• 2822.
    Colding, Johan
    et al.
    Centre for Research on Natural Resources and the Environment and Department of Systems Ecology, Stockholm University, Stockholm, Sweden.
    Folke, Carl
    Centre for Research on Natural Resources and the Environment and Department of Systems Ecology, Stockholm University, Stockholm, Sweden.
    Comment on Ruttan, L. M. and Borgerhoff Mulder, M. (1999) Are East African Pastoralists Truly Conservationists?1999In: Current Anthropology, ISSN 0011-3204, E-ISSN 1537-5382, Vol. 40, no 1, p. 638-639Article in journal (Other academic)
  • 2823.
    Colding, Johan
    et al.
    Department of Systems Ecology, Center for Research on Natural Resources and the Environment, Stockholm University, Stockholm, Sweden; Beijer International Institute of Ecological Economics, Royal Swedish Academy of Sciences, Stockholm, Sweden.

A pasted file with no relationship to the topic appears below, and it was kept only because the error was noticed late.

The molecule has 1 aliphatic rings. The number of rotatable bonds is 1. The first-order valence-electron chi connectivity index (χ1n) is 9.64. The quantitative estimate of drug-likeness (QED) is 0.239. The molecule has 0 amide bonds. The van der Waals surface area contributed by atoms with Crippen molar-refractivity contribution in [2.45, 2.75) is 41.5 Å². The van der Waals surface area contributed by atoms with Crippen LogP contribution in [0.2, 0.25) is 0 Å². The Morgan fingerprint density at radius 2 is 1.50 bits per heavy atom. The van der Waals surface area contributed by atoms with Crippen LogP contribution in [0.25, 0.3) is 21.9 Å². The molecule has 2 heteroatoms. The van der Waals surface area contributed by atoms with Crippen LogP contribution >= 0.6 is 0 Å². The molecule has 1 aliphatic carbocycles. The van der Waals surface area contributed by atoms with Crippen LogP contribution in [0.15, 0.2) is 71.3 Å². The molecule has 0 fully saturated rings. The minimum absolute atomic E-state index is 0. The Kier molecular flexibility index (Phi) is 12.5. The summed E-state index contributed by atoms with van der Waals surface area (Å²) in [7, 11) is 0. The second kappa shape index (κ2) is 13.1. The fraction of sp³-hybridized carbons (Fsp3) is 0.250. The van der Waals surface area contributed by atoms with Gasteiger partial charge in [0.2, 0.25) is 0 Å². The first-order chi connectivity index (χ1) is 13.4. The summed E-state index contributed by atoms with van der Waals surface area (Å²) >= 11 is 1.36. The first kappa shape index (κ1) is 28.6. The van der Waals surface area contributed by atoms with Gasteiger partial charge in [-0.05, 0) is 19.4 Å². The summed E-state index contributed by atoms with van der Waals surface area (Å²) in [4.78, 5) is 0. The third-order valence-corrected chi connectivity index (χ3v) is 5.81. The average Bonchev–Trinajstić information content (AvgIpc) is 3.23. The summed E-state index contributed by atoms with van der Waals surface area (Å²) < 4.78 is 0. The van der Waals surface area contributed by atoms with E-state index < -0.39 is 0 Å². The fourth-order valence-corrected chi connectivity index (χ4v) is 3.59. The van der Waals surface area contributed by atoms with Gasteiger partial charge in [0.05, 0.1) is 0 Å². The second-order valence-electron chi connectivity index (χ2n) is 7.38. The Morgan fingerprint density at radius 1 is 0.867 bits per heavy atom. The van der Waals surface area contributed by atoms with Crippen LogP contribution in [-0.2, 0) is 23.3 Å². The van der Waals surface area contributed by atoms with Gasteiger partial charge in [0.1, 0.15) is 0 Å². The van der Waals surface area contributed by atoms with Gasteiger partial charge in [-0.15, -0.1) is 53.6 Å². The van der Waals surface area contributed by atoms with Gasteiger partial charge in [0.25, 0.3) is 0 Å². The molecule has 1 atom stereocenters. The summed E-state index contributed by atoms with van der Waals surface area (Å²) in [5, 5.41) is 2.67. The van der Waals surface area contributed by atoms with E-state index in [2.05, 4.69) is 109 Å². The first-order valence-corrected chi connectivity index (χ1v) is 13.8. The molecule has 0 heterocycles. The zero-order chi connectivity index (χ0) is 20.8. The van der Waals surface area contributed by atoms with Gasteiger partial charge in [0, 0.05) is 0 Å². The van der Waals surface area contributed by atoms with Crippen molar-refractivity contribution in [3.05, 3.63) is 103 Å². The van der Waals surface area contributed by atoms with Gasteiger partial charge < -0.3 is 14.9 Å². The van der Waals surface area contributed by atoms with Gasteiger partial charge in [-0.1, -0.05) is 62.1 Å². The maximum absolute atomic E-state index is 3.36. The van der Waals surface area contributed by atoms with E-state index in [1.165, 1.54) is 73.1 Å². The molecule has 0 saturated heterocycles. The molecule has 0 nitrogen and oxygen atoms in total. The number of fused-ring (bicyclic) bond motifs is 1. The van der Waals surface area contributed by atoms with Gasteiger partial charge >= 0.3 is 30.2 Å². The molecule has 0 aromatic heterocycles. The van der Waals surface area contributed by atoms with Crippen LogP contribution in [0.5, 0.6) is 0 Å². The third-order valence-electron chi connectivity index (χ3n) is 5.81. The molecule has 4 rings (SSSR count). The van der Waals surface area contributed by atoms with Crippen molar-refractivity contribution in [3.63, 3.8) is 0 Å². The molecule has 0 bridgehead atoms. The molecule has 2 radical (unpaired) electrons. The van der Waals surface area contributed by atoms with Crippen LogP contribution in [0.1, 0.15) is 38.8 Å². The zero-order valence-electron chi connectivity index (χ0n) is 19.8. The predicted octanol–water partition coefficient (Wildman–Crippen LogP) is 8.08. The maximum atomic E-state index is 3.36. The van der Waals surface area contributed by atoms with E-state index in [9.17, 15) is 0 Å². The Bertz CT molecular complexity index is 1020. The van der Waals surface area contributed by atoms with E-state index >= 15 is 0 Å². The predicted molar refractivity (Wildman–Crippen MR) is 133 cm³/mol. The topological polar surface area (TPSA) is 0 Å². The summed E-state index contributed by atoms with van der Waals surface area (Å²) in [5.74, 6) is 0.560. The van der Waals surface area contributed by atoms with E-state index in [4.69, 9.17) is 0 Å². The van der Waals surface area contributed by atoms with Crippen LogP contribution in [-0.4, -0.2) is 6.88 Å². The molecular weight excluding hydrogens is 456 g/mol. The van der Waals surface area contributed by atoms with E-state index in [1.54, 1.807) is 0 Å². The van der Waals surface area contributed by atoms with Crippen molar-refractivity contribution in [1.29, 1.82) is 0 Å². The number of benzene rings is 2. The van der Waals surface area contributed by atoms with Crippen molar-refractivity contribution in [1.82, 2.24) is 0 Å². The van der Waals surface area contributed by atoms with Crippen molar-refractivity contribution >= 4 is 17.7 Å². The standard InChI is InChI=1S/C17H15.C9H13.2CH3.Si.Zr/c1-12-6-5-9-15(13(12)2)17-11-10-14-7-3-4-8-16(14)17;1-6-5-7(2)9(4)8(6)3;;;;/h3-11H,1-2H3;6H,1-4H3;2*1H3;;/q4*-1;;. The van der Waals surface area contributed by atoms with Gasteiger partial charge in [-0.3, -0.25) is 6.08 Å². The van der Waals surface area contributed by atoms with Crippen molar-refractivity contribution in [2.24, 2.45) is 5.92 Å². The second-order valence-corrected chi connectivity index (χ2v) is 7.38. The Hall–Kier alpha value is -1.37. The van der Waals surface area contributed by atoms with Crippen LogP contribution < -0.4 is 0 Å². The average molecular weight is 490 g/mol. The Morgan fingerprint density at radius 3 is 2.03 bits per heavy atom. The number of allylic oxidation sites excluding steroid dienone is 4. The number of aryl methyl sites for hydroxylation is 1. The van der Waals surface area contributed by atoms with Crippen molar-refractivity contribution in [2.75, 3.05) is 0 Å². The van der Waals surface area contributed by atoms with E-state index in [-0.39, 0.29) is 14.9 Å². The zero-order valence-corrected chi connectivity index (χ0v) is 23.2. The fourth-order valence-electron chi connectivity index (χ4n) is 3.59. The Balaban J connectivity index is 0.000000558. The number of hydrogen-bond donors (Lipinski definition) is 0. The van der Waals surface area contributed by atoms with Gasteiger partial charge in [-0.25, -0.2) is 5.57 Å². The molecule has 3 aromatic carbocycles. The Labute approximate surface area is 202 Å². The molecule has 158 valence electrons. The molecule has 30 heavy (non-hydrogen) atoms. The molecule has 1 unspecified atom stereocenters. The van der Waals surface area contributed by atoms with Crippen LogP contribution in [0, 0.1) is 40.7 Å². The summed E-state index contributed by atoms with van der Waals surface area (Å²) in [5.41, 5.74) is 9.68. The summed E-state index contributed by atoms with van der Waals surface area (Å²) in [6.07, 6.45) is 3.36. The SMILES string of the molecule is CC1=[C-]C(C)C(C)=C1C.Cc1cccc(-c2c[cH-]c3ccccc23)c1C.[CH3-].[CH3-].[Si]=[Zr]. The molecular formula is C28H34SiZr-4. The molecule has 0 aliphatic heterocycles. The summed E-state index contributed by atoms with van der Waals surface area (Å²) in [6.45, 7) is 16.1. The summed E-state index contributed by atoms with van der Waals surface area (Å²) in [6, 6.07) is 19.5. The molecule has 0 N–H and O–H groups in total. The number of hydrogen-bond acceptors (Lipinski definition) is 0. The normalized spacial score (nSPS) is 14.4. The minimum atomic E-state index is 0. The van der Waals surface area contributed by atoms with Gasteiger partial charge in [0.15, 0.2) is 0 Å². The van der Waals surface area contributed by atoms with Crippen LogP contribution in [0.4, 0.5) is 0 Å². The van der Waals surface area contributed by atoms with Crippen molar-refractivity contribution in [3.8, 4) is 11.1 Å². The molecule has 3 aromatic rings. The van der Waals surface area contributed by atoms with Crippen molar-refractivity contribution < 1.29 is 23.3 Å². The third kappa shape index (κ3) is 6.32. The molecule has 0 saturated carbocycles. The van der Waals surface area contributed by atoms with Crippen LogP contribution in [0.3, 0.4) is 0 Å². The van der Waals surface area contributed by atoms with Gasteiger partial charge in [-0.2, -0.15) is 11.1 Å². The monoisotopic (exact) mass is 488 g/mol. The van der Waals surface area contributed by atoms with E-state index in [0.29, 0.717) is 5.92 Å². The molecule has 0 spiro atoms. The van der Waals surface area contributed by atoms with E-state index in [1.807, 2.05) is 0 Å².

Folke, Carl
    Department of Systems Ecology, Center for Research on Natural Resources and the Environment, Stockholm University, Stockholm, Sweden; Beijer International Institute of Ecological Economics, Royal Swedish Academy of Sciences, Stockholm, Sweden.
    Social taboos: "Invisible" systems of local resource management and biological conservation2001In: Ecological Applications, ISSN 1051-0761, E-ISSN 1939-5582, Vol. 11, no 2, p. 584-600Article in journal (Refereed)
    Abstract [en]